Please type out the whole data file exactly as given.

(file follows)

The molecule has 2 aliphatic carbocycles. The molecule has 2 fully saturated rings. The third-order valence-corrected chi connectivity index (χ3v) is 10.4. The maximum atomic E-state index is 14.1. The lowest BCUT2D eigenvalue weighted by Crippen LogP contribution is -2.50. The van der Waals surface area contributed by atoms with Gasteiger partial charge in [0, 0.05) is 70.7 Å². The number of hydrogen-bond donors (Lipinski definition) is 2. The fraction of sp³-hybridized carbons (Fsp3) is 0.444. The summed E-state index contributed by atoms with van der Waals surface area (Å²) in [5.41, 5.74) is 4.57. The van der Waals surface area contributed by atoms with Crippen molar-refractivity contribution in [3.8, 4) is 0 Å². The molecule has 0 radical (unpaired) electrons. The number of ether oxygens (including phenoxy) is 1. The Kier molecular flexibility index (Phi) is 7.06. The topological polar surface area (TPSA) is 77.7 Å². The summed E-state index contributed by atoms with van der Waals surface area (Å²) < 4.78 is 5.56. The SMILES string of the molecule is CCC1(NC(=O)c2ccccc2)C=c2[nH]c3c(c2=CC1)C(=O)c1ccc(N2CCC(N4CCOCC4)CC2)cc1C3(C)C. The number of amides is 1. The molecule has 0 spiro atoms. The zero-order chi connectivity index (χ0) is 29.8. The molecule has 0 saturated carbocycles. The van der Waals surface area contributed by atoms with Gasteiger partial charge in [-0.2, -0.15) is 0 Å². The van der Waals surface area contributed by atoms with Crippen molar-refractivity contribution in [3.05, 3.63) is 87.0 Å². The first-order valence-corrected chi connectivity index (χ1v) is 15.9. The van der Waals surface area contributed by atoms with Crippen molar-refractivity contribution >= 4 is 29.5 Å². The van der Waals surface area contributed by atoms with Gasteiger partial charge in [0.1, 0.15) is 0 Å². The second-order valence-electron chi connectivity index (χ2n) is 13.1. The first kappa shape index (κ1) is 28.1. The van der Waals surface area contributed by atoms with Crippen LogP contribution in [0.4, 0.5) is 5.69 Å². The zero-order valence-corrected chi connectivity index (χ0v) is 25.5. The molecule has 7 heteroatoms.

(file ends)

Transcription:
The molecule has 2 aliphatic carbocycles. The molecule has 2 fully saturated rings. The third-order valence-corrected chi connectivity index (χ3v) is 10.4. The maximum atomic E-state index is 14.1. The lowest BCUT2D eigenvalue weighted by Crippen LogP contribution is -2.50. The van der Waals surface area contributed by atoms with Gasteiger partial charge in [0, 0.05) is 70.7 Å². The number of hydrogen-bond donors (Lipinski definition) is 2. The fraction of sp³-hybridized carbons (Fsp3) is 0.444. The summed E-state index contributed by atoms with van der Waals surface area (Å²) in [5.41, 5.74) is 4.57. The van der Waals surface area contributed by atoms with Crippen molar-refractivity contribution in [3.8, 4) is 0 Å². The molecule has 0 radical (unpaired) electrons. The number of ether oxygens (including phenoxy) is 1. The Kier molecular flexibility index (Phi) is 7.06. The topological polar surface area (TPSA) is 77.7 Å². The summed E-state index contributed by atoms with van der Waals surface area (Å²) < 4.78 is 5.56. The SMILES string of the molecule is CCC1(NC(=O)c2ccccc2)C=c2[nH]c3c(c2=CC1)C(=O)c1ccc(N2CCC(N4CCOCC4)CC2)cc1C3(C)C. The number of amides is 1. The molecule has 0 spiro atoms. The zero-order chi connectivity index (χ0) is 29.8. The molecule has 0 saturated carbocycles. The van der Waals surface area contributed by atoms with Gasteiger partial charge in [-0.2, -0.15) is 0 Å². The van der Waals surface area contributed by atoms with Crippen molar-refractivity contribution in [3.05, 3.63) is 87.0 Å². The first-order valence-corrected chi connectivity index (χ1v) is 15.9. The van der Waals surface area contributed by atoms with Crippen molar-refractivity contribution >= 4 is 29.5 Å². The van der Waals surface area contributed by atoms with Gasteiger partial charge in [0.1, 0.15) is 0 Å². The second-order valence-electron chi connectivity index (χ2n) is 13.1. The first kappa shape index (κ1) is 28.1. The van der Waals surface area contributed by atoms with Crippen LogP contribution in [0.4, 0.5) is 5.69 Å². The zero-order valence-corrected chi connectivity index (χ0v) is 25.5. The molecule has 7 heteroatoms.